The sudden increase in the warmth of the relationship between India and the US should, one hopes, result in a reduced threat of planetary warming associated with climate change! Although it is highly unlikely that the forthcoming visit of US President Barack Obama to India will result in a climate commitment of the kind made during his visit to China recently, there are many opportunities for agreements that can be made on energy cooperation between the two countries that would not only have significant benefits, in the form of climate implications, but also will address the issue of jobs, a central concern in both countries.
Let us start by looking at the key challenges that India is facing in the energy sector and how these can be converted into opportunities. Today, India has a huge demand-supply gap in the availability of energy which is resulting in (1) recourse to expensive diesel-based back-up generator systems and, (2) an increasing reliance on import of fuels—not just oil and gas, but also coal. India’s energy security strategy, therefore, would urgently call for enhancing investments in energy production and generation and in maximising the use of domestically available energy resources. However, investments in the energy sector dried up in the last few years due to a number of challenges, including issues around accessing India’s remaining coal resources—which are in physically difficult geographies—and inadequate recognition of vulnerabilities faced by project developers relying on imported energy forms. While Prime Minister Narendra Modi has made clear his intent of removing bottlenecks in the flow of investments in the conventional energy sector, he has also enthusiastically endorsed an expansion of the role of renewable energy in India’s energy economy. At the same time, his recent international tours have revealed that he is also putting in enormous efforts in advancing the opportunities provided through the civil nuclear cooperation agreement that was signed between India and the US. It is ironical that while India’s nuclear programme impetus was provided through this agreement, the benefits are, thus far, being reaped by countries other than the US.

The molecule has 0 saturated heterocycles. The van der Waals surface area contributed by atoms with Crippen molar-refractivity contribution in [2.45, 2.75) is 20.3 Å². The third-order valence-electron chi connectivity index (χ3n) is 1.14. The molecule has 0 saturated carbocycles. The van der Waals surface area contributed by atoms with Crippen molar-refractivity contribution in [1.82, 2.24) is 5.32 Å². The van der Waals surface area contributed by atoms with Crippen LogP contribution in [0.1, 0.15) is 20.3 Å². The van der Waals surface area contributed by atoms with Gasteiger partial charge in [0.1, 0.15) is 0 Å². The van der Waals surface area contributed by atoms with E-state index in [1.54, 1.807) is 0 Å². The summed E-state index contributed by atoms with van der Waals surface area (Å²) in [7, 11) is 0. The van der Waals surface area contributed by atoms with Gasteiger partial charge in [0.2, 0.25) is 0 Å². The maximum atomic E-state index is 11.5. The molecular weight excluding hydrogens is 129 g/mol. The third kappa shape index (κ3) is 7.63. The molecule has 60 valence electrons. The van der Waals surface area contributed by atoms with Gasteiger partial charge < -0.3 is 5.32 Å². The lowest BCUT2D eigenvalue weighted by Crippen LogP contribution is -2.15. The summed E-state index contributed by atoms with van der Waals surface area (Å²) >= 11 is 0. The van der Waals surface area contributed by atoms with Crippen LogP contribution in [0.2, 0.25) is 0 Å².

The US engagement with India on nuclear and renewable energy—both climate-friendly energy options—has been constrained by two key issues: the nuclear liability law and the domestic content requirement/Make-in-India goals of the government of India. Concerted engagement on the solutions already being considered under the nuclear liability provisions could help provide a way forward for engaging US technology providers. On renewable energy, US government officials need to be much more receptive to India’s ambition revealed in the Make-in-India campaign and evaluate the opportunities that still exist for substantial engagement by US industry.
Several media reports in the last few days reflected the concerns of US officials—“Given where India is today, and the pace it wishes to develop, it should not focus on making in India, but on taking technology where it gets it,” The Hindu quotes a senior US official. Here it would be interesting to note that one of the stated goals of India’s Jawaharlal Nehru National Solar Mission is “to create favourable conditions for solar manufacturing capability … for indigenous production and market leadership.” A clear distinction needs to be made on accessing technology and on manufacturing. India could still access technologies from the best available sources and pay for the intellectual property associated with it, but establishing manufacturing capacities to produce ready-to-use products in India is of vital importance for inclusive growth. While the creation of jobs is a necessity in both countries, India has a much higher need. Moreover, while India is focusing on manufacturing of solar cells and modules, that still leaves a sizeable upstream value-chain; for instance, manufacturing equipment that would be required to set up such state-of-the-art production plants could potentially be sourced from technologically advanced countries such as the US. Besides, there are opportunities related to facilities that would be necessitated for quality assurance, testing and customisation, etc. Therefore, from a longer-term perspective, partnering
India in the Make-in-India vision could prove to be a win-win opportunity for both the countries.
Moving forward on a much more aggressive and targeted cooperation on both these fields would be a much larger contribution to the climate change solution that we can together make than arriving at a consensus of the type reflected in the US-China accord. If India achieves its ambitious target of 100 GW of solar energy and triples its nuclear capacity by 2022, it would be well set on a low-carbon energy pathway. Beyond that, it would address India’s energy security concerns, lower pollution levels and contribute to various sustainable development goals. Obama and his team should take a longer-term, value-chain-based view of the opportunities that an accelerated, aggressive clean energy cooperation agenda provides not just for the two countries but for the world as a whole! What emerges from the meetings between these two leaders would find immediate traction in the discussions next week at the Delhi Sustainable Development Summit (DSDS) with its focus on “Sustainable Development Goals and Dealing with Climate Change”—a gathering of leading opinion makers on sustainability issues from across the world.
By Leena Srivastava
The author is vice-chancellor, Teri University, and honorary executive director, Teri. Views are personal